Dear College Student…From Your Local Church Pastor

Dear college student,

I want you to know how much our church loves you and wants to support you in following Jesus. We are so glad you are at High Point Church. We want to make sure that you grow as a disciple, a disciple maker, and in learning to obey everything Jesus commanded.

Let me explain how I have tried to lead High Point Church to love you, because it might be somewhat counter-intuitive: We don’t offer ministries for your demographic. We don’t have a college student ministry — and we aren’t going to start one. Probably ever.

Why not?

First, we support the parachurch university ministries. Some of our missions funds go to staff of Cru, Navigators and Intervarsity. We have no interest in supporting a ministry and then competing with it at the same time. If these campus ministries are worthy of support, then they don’t require our competition. So long as they have a strong doctrine of the local church, we will help them minister on campus.


The second reason is that in the local church, to be a grown-up means you don’t need a ministry just for you that keeps you from having to be with the other grown-ups. In Christian faith, being mature means you have become a person for all people, of every age. It means that you have entered into intergenerational adulthood, because you are no longer a child. In order to make space for you to engage in intergenerational adulthood, we give you as few alternatives as possible.

I tell the Grad and Career ministry all the time:

You will know you are a Christian adult when you come to church and you talk with a 24 year old, then a 5 year old, then a 36 year old, and 82 year old, and a 14 year old, and you don’t think anything strange has happened. When you see all adults as colleagues and resources, and children as all to be loved and shepherded, you might be a real adult.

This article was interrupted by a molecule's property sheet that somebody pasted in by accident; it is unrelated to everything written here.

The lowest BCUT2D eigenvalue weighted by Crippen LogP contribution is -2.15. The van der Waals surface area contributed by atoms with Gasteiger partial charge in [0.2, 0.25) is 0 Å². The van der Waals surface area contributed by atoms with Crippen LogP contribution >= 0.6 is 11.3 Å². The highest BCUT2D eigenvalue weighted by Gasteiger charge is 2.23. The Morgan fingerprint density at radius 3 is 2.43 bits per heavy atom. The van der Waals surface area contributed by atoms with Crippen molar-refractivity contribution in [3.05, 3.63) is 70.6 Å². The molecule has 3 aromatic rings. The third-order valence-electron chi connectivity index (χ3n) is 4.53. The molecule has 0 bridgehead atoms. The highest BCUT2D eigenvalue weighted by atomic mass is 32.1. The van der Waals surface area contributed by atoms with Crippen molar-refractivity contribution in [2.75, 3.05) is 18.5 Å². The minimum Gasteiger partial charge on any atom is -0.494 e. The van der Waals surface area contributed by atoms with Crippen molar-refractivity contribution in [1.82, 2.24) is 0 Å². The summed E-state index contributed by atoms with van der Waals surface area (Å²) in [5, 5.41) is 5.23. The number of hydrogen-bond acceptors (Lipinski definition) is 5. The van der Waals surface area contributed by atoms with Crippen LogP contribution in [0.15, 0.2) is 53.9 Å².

That is, when you mostly stop caring about the age of the person you are relating to, you are becoming a real adult. Until then, you’re just looking for the next youth group. A little harsh? Maybe. But, our culture and technology has done everything it can to split us up into discrete viewing and marketing segments. It takes a good sized push sometimes to face the things of adulthood, like:

1. Becoming intergenerational in attitude

2. Seeking out an older mentor

3. Getting serious about finding a suitable spouse and getting married

4. Learning to like children and accepting that most people should have children if able — and probably more than two

5. Learning to affirm and inhabit long-term singleness not as a dating failure, but as a vocation used to serve God in ways not conducive to family life

6. Getting a job that is not sexy, glamorous or “world changing,” and finding satisfaction in doing good work that produces and provides

7. Forming a post-college life in an off-campus world that is not built for your play and desires, in which your opinions are not that important, and your bosses do not provide the insulation of tenure and government subsidies


Yet, the transition into adulthood is not something most early twenty-somethings have been prepared for in their homes, schools, church or college ministries.

That’s where Grad and Career comes in.

You’ll notice that we do have a Grad and Career ministry for grad students and graduates starting their careers and post-college lives. I really believe in this group.

Hypocrisy? I don’t think so. The first few years out of college are a tough road of transition. I get that. Of all the moments when you can use a church ministry, this is a key one. And it’s where most churches don’t have a ministry.

Grad and Career has one goal: Help younger adults transition into intergenerational, ordinary, robust adult life. This group is all about navigating that transition within community, which is why it focuses on the seven transitional issues listed above. It’s why it does things to serve other generations in the church and encourages its members to be in intergenerational small groups. It has periodic Sunday classes to focus on key issues, but not its own permanent class — so that you can go to intergenerational classes or serve in intergenerational ministries at other times.

So, it is in these ways we have tried to structure High Point Church to minister to college students in the most effective ways possible.

1. We support your college ministry and don’t try to replicate it

2. We create an intergenerational church in which you will develop a fully orbed adulthood

3. We treat you like adults — as part of the full collage of adulthood and not a discrete cohort

4. We help during the post-college transition that is so dangerous to your faith — the number one time you’re most likely to fall away from the Christian faith in your twenties.

I believe that if you embrace the biblical vision for adulthood, you’ll find High Point Church a helpful place to transition into the intergenerational church — built not for your shallower preferences but with your deeper godliness in mind.

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